From 9 February to 22 May 2016
Early booking is recommended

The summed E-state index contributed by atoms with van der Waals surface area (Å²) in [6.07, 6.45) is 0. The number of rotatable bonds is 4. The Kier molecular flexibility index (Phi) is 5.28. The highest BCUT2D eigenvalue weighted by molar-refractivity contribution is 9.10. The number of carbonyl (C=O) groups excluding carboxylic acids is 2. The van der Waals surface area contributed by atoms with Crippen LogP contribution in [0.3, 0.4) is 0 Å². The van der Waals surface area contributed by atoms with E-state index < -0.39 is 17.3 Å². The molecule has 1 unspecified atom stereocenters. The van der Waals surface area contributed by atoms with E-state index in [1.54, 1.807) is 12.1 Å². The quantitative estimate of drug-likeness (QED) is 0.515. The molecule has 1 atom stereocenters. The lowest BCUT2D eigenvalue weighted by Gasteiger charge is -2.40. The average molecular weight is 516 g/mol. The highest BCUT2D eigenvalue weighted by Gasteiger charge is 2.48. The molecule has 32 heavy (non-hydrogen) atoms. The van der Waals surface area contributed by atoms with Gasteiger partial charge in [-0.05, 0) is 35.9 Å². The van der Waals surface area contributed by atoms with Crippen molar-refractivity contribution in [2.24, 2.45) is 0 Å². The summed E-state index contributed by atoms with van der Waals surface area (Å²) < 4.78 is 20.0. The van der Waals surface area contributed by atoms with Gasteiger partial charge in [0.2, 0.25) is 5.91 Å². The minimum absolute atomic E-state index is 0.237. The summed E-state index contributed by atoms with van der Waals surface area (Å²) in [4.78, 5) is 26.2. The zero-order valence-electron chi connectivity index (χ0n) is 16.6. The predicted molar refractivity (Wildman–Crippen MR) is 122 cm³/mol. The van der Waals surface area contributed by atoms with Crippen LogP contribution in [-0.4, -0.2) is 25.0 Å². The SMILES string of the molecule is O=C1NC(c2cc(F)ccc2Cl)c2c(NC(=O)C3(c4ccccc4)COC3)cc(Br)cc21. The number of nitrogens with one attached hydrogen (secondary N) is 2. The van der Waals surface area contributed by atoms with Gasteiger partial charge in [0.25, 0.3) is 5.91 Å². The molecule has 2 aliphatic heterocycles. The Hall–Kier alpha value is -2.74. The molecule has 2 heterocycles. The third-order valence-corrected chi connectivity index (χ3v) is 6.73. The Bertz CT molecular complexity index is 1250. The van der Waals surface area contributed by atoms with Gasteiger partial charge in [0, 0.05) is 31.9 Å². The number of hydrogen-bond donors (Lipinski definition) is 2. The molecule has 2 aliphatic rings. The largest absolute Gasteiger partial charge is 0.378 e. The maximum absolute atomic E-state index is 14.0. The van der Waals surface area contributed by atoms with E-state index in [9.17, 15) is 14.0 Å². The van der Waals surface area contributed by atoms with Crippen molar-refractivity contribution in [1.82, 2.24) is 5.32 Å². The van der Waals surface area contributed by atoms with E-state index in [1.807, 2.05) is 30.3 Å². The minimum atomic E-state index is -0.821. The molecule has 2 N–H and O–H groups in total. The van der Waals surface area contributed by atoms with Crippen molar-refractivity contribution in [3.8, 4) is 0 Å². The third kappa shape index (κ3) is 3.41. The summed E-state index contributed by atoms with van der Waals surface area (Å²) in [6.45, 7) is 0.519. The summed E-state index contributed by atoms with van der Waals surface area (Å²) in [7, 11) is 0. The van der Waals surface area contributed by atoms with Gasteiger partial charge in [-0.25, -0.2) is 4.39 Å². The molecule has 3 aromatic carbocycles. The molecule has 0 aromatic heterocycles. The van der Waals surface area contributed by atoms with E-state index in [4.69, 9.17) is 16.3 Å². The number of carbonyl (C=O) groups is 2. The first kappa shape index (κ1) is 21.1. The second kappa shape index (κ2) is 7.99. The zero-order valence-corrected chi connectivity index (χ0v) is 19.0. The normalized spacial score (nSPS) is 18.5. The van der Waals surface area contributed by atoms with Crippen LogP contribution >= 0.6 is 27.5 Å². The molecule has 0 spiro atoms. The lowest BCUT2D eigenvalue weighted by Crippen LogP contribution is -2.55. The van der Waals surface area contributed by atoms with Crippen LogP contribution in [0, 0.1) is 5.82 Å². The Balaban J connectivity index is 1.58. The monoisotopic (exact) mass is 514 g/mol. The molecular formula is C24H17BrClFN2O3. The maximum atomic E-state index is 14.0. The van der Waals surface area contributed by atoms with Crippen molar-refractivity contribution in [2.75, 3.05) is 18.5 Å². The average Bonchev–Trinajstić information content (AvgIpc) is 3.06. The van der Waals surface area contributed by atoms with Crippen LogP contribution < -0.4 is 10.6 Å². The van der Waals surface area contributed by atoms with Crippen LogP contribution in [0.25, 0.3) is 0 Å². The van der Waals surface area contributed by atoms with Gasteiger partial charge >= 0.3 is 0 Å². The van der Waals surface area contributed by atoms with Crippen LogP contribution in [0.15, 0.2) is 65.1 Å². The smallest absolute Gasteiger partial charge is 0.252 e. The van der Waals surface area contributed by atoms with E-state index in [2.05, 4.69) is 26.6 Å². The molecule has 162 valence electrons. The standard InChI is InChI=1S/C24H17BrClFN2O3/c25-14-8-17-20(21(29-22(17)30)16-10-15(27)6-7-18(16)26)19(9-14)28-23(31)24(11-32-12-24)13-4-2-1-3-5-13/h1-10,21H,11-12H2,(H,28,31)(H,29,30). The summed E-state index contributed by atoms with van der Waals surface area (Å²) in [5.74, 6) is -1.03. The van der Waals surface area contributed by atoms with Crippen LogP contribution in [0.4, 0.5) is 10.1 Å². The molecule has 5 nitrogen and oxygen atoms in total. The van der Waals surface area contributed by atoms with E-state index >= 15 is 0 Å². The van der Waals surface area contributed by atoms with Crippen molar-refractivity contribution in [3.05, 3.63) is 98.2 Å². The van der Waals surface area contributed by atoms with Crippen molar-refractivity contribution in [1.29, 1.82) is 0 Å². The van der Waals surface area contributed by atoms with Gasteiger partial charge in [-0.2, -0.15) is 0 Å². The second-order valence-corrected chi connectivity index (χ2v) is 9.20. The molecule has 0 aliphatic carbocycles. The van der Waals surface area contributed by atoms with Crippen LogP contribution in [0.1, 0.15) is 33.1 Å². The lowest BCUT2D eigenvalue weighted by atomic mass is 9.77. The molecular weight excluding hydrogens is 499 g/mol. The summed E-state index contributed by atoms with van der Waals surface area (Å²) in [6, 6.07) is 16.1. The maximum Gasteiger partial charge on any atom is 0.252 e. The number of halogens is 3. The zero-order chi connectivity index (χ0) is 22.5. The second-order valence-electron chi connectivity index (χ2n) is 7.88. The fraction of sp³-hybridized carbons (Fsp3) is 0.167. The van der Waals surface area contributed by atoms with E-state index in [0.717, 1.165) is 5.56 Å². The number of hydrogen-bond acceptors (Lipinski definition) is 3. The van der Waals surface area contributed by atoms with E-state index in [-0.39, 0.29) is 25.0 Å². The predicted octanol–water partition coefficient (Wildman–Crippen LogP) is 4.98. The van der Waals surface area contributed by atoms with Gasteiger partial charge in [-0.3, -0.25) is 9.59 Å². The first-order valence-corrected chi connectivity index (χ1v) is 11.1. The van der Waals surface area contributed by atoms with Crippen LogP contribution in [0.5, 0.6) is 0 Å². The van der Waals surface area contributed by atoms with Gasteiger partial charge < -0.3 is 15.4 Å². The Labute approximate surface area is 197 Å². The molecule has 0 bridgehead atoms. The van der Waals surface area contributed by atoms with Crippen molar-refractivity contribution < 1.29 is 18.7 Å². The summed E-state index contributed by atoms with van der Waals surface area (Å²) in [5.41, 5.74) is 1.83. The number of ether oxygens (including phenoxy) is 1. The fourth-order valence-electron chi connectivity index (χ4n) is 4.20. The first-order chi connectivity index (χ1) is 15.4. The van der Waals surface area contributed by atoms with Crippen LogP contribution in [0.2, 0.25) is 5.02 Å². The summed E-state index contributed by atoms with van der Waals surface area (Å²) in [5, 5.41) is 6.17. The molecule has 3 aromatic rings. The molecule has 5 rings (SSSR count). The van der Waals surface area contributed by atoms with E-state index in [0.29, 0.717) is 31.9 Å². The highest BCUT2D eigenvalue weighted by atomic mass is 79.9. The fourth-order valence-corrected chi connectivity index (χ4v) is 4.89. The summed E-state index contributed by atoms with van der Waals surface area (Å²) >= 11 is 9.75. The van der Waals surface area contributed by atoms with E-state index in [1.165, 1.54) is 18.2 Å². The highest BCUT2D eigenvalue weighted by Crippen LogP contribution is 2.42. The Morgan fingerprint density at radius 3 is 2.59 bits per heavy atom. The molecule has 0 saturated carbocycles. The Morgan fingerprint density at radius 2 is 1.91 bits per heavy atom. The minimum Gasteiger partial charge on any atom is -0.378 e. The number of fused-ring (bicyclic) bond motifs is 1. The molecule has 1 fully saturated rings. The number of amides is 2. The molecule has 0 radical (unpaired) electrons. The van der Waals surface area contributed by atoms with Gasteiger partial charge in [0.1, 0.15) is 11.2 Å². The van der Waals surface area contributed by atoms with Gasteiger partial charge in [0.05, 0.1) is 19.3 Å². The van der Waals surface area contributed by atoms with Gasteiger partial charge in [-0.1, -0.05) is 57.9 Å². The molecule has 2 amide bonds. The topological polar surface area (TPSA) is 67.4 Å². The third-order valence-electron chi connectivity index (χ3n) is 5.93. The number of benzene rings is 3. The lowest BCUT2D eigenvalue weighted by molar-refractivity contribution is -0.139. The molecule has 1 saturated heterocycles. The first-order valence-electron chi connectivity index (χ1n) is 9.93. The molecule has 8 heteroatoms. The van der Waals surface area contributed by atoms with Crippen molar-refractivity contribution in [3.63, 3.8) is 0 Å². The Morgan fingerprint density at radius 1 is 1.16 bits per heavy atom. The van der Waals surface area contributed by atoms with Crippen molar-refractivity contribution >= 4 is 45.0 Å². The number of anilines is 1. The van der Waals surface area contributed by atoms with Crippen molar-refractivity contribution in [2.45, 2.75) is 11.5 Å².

Along with Gerrit van Honthorst, Ter Brugghen was one of the most important painters among the Utrecht Caravaggisti. It is not definitely known where the artist was born, although it may have been in Utrecht or The Hague. Documentation in The Hague on the artist’s father, the lawyer Jan Egbertsz. ter Brugghen, has led to the suggestion that he may have been born there. Ter Brugghen studied in Utrecht with Abraham Bloemaert and around 1605 made a study trip to Italy. He lived in Rome for about ten years where he made contact with other Caravaggesque painters such as Carlo Saraceni and Orazio Gentileschi, from whom he learned the technique of chiaroscuro. Despite his lengthy time in Rome, no works from this period by the artist are known. In 1614 he is again documented in Utrecht, registering in the painters’ guild along with Thijman van Galen, who had also returned from Italy. Ter Brugghen’s first known work dates from that year, namely The Supper at Emmaus (Toledo Museum of Art, Ohio). It has been suggested that the artist may have made a second trip to Italy around 1620, the period when his works manifest a greater interest in tenebrism, but there is no documentary evidence for this idea. His presence in Utrecht from 1622 is clear from the appearance of his name in a number of documents, and Ter Brugghen died there in 1629. His career spanned the years 1614 to 1629 and he is most noted for his religious and genre paintings, among which his figures of flute players and young boys are particularly celebrated. They are constructed using dark tones juxtaposed against pale backgrounds, anticipating some elements of the art of Vermeer. Ter Brugghen’s work has been divided into two periods: an early one of between 1615 and 1624, corresponding to the years immediately after his return to Utrecht, and a second one from 1625 to 1629, considered his mature period. Among the artist’s best paintings are The Calling of Saint Matthew of 1621 (Central Museum, Utrecht), Saint Sebastian of 1625 (Allen Memorial Art Museum of Oberlin College, Ohio), and The Crucifixion of around 1625 (The Metropolitan Museum of Art, New York). Ter Brugghen’s paintings are considered an important link between the Roman Baroque and the Delft School.